There is, however, still much work to be done at the state level.

Unlike most other states, California opted to adopt an “active purchaser” model when building its new exchange, meaning Covered California’s Board of Directors will be responsible for selecting which insurance providers will be allowed to offer products on the exchanges. The selected products, known as qualified health plans (QHPs), will be required to meet a set of benefit standards finalized by the Covered California board late last year. The QHPs will be selected through a competitive bidding process set to begin in the coming months, and it’s anticipated that somewhere between three to five QHPs will be selected for each one of California’s 19 geographical rating regions.

While the selection process is still far from over, it looks as though the Covered California board will not be short on options when it comes time to award the QHP designation. In October, more than 30 distinct insurance providers issued a “notice of intent to bid” to the board, and most of the state’s major insurance providers have since gone public with their intent to participate in California’s exchange.

The fact that insurance companies appear more than willing to play ball with the exchange, and that Covered California was established as an independent government entity operating outside the control of the Legislature and governor, means that the exchange’s Board of Directors has a considerable amount of power when it comes to shaping California’s post reform heath care landscape.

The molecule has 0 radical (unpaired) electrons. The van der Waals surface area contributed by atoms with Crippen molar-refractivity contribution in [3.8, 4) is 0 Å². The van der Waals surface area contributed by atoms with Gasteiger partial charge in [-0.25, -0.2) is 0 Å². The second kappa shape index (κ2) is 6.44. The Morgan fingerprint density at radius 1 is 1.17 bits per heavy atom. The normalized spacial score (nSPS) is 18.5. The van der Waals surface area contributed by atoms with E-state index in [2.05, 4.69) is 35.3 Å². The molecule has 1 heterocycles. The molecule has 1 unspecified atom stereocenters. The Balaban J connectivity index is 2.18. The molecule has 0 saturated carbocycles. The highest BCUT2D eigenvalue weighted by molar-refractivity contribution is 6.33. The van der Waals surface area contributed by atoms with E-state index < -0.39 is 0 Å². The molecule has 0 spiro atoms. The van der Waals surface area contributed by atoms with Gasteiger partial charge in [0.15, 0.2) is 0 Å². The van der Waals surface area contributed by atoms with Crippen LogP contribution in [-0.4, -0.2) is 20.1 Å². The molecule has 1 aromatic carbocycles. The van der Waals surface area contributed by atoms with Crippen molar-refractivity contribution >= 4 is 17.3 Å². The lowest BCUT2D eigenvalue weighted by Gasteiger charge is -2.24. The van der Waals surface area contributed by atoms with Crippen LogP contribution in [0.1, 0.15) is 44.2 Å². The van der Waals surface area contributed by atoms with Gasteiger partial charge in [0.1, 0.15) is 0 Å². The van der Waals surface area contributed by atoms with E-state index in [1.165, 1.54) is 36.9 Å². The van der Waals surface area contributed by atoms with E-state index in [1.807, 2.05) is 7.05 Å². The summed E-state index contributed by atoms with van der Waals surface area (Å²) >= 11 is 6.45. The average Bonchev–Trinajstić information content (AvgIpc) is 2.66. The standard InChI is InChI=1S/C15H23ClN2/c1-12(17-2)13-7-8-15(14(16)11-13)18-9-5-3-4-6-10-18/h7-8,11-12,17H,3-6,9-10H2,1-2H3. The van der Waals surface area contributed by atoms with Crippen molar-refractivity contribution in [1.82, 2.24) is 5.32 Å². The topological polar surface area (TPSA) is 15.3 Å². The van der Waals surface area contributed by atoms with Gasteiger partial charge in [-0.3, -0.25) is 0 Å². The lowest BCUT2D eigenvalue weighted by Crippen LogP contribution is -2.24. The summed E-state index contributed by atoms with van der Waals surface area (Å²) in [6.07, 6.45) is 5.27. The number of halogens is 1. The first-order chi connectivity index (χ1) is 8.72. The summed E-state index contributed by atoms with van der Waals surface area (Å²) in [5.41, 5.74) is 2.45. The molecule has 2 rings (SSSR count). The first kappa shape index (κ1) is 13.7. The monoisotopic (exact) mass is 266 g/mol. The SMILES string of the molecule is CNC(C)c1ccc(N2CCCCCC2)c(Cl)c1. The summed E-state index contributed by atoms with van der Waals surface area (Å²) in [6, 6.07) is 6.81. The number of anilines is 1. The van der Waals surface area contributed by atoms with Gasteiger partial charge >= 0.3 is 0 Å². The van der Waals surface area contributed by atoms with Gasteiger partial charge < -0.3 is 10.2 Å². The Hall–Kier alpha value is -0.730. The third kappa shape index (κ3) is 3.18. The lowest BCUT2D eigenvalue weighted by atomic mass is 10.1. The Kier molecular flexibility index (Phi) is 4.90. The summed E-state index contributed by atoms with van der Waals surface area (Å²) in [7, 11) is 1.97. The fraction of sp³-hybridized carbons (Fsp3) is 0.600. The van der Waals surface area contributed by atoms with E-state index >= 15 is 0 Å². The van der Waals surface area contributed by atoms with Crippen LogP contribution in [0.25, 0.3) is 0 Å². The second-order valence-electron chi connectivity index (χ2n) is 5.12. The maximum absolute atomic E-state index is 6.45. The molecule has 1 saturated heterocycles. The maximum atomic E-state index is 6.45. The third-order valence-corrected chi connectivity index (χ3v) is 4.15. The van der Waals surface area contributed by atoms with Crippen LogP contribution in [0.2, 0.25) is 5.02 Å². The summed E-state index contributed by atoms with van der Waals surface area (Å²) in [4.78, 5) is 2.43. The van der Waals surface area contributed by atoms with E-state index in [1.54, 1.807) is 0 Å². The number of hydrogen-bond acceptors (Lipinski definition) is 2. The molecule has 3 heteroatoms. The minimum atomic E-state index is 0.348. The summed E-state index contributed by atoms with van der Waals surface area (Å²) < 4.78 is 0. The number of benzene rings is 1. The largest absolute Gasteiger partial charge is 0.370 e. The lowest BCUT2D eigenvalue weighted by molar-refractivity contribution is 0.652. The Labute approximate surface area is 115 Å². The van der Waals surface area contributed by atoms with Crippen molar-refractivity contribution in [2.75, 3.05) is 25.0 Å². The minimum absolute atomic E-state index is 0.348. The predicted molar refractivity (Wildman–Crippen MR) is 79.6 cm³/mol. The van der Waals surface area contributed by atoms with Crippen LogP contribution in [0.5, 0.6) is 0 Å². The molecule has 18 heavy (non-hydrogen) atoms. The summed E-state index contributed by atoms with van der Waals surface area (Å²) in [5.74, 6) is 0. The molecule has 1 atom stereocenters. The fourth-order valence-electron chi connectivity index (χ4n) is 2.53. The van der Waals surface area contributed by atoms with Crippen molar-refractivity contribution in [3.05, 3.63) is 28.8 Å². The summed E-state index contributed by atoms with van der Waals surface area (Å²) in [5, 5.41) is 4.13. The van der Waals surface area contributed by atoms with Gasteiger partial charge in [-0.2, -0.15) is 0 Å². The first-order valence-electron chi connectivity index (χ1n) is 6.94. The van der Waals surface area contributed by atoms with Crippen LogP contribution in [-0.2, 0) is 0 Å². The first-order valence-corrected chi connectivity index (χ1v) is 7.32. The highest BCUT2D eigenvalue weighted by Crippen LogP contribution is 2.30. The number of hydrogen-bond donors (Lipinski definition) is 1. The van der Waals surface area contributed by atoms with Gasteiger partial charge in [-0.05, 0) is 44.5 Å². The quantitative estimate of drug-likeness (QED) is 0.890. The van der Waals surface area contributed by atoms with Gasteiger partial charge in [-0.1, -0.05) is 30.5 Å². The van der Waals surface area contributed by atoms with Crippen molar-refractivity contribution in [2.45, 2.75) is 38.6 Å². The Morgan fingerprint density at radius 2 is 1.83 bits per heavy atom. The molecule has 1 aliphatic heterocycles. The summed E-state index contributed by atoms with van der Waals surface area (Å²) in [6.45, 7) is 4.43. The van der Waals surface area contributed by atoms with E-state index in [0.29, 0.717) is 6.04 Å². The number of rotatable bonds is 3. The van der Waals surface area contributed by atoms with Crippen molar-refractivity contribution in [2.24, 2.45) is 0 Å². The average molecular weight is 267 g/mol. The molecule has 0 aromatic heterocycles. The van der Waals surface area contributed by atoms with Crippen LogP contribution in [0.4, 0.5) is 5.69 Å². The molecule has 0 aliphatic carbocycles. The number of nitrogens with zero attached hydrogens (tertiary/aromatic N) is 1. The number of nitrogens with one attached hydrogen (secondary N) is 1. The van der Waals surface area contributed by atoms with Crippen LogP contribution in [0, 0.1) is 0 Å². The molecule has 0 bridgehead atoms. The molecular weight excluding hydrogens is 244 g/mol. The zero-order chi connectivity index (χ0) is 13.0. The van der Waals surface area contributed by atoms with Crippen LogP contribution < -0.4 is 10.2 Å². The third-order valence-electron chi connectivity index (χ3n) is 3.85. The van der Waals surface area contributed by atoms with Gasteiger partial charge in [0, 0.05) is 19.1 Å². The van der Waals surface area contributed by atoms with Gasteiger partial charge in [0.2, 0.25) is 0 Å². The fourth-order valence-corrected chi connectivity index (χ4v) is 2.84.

Protecting Physician Interests

Unfortunately several recent decisions by the exchange board have placed California’s physician community on its heels. The California Medical Association (CMA) has been an active participant in stakeholder hearings and is working to ensure that the interests of physicians and their patients are taken into consideration as the exchange prepares to open for business.

Several of issues of concern arose when the board was working to finalize the benefit standards that interested payors will be required to meet in order to have their products considered for the QHP designation. One major concern for physicians is how the exchange plans to deal with monitoring and ensuring network adequacy among of QHPs.